Wednesday, January 4, 2012

Why Run for Roots? Part 4

Run for Roots is a new initiative that embodies the Roots of Hope mission by seeking to draw attention and collect funds in support of Cuban youth. The participants who will be running the Miami Half Marathon in January 2012 are motivated to do so by the desire to be agents of change and help empower youth on the island through innovative programs such Roots of Hope as Cells 4 Cuba and our Family Reunification Program. To learn more about Run for Roots, visit our website. To donate, visit our Crowdrise page.

I run because...

By Nathalie Marcos

We all have a reason for everything we do, whether it is staying at a dull job just to pay off student loans or spending all day roasting a pig on Christmas Eve just like our grandfather did years ago.

Running is no different. For some it might be in memory of their late aunt who passed away from Cancer or to honor the brave men and women who fight for our liberty overseas. For me, it is the 11.2 million people living without freedom in Cuba that make me strive to reach the finish line. These Cubans are my brothers and sisters whom I have never met. I have no blood relation to them and all have lived a very different life. So why do they mean so much to me? Because their everyday struggles are something that my family endured many decades ago in the same small island only 90 miles from where I was born. My uncle was beaten in prison, my father was separated from his parents, and my grandfather’s businesses were overtaken by the government time and time again. Luckily, my family was able to escape but others weren’t so lucky.

However, growing up, my family never forgot that others were still suffering. Both my parents made sure to not just read about what was happening in Cuba, but to do something about it. In first grade, my mom and I set up a food drive for Cuba. My father went on two medical missions to Guantanamo Bay in the 1990s and my mother went back ten years after she left to bring hope to family members still on the island. I stood outside Elian’s house during his custody battle and I prayed after the planes of Brothers to the Rescue were shot down over international waters.

Witnessing these events took a big toll on me. I waited for my turn to make an impact, and then I found Raices de Esperanza. Through this family of passionate young leaders, I have taken part in innovative ways to help my counterparts on the island. The most recent of which is Run for Roots.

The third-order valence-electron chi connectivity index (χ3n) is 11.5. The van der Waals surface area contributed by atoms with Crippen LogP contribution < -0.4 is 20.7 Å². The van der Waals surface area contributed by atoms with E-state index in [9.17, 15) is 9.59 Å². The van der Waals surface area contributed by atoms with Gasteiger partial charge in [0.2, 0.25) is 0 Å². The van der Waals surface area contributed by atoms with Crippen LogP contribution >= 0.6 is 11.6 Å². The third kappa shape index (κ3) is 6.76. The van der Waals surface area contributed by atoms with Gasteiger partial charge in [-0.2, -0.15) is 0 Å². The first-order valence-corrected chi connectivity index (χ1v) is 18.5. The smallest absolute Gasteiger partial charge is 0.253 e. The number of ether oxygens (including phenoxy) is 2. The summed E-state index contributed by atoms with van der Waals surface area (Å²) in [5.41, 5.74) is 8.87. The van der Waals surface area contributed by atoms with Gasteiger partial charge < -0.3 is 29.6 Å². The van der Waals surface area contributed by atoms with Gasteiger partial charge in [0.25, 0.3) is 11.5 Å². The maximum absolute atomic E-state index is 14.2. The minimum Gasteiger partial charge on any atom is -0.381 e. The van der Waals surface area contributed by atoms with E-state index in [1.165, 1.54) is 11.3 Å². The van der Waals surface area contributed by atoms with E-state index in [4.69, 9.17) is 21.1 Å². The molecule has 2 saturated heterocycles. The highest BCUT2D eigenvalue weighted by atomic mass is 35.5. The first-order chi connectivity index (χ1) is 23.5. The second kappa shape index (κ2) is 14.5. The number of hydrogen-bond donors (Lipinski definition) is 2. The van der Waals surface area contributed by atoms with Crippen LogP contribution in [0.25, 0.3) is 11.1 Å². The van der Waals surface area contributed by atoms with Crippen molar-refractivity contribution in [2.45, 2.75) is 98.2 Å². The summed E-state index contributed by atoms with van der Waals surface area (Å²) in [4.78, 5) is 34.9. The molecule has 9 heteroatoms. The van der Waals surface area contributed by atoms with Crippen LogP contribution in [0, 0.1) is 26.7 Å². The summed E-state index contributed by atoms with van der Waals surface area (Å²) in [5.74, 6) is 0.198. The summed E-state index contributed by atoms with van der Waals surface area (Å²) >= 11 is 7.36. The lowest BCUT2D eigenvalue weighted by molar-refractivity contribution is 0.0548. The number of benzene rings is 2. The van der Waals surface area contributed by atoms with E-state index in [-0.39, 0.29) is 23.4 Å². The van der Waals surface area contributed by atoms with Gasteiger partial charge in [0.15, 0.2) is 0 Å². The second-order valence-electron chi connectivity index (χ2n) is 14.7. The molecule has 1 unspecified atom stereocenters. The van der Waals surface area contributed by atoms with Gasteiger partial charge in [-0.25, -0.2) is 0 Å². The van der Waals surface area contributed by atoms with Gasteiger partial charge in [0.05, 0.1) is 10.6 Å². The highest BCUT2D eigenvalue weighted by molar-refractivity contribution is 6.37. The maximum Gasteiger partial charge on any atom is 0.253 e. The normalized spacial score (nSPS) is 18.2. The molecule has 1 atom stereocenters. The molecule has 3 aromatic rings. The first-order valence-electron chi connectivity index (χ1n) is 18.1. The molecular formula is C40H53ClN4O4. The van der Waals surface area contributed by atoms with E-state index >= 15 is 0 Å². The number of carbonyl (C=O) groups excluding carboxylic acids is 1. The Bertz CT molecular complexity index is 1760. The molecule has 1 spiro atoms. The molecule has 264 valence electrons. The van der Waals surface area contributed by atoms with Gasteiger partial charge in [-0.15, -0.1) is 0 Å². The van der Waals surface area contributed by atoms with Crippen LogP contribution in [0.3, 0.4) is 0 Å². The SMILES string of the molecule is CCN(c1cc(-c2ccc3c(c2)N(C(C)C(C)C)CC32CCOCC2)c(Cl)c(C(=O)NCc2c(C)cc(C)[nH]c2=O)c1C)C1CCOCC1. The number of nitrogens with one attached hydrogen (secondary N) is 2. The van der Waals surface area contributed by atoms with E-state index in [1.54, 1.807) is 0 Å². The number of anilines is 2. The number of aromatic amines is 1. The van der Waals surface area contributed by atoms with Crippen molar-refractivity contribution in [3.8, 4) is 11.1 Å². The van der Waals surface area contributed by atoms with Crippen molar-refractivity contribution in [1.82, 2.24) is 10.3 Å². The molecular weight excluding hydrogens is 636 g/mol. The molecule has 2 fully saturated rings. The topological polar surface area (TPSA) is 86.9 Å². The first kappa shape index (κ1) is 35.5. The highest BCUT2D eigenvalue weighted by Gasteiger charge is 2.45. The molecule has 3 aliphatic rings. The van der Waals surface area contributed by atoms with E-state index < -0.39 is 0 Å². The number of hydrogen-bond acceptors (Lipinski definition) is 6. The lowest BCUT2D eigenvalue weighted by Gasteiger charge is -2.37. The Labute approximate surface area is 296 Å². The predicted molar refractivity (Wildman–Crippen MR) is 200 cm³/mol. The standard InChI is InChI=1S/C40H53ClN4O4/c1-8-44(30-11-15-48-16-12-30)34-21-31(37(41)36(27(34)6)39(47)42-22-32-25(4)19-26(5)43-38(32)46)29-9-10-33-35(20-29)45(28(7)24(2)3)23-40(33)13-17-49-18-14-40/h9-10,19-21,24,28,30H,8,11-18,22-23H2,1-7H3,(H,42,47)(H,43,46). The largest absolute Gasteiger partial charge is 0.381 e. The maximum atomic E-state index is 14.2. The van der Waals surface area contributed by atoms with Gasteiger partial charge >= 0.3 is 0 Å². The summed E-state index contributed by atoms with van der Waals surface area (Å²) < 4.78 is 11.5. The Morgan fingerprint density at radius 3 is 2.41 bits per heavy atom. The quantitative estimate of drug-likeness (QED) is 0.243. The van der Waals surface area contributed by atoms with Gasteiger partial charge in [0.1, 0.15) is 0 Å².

The Cuban reality is hard to explain because those of us who live in freedom can only imagine it to be a fantastical nightmare. Those still in the island today are silenced by fear or disillusioned by brutality. Unable to leave Cuba, their everyday life is dictated by political propaganda and ration cards. Cellphones are a luxury and the ability to decide your future merely an illusion.

Look, I know I cannot free an island by myself and running a half marathon cannot directly change the fate of those I speak of. My efforts are small but they are genuine.

When I run, I think of the Ladies in White. These brave women march the streets of Havana each week for the release of their loved ones in prison who were wrongly incarcerated. They have been beaten without mercy and yet they continue their mission. Their desperation outweighs their fear.

I also think of Yoanis Sanchez, the voice of the Cuban reality. I think of everything she goes through just to share her thoughts on the internet. I also think of my direct counterpart, the average 24-year-old Cuban girl who dreams of making something of herself, of bettering the world around her, and yet her aspirations are merely a fading illusion simply because she lives in an island that does not believe she has the right to dictate her own future. With every mile, I carry with me her dreams. I carry the determination to end the struggle. I carry with me the hope of a better future for the island of Cuba.

I run for my brothers and sisters. Together, the finish line is only the beginning.

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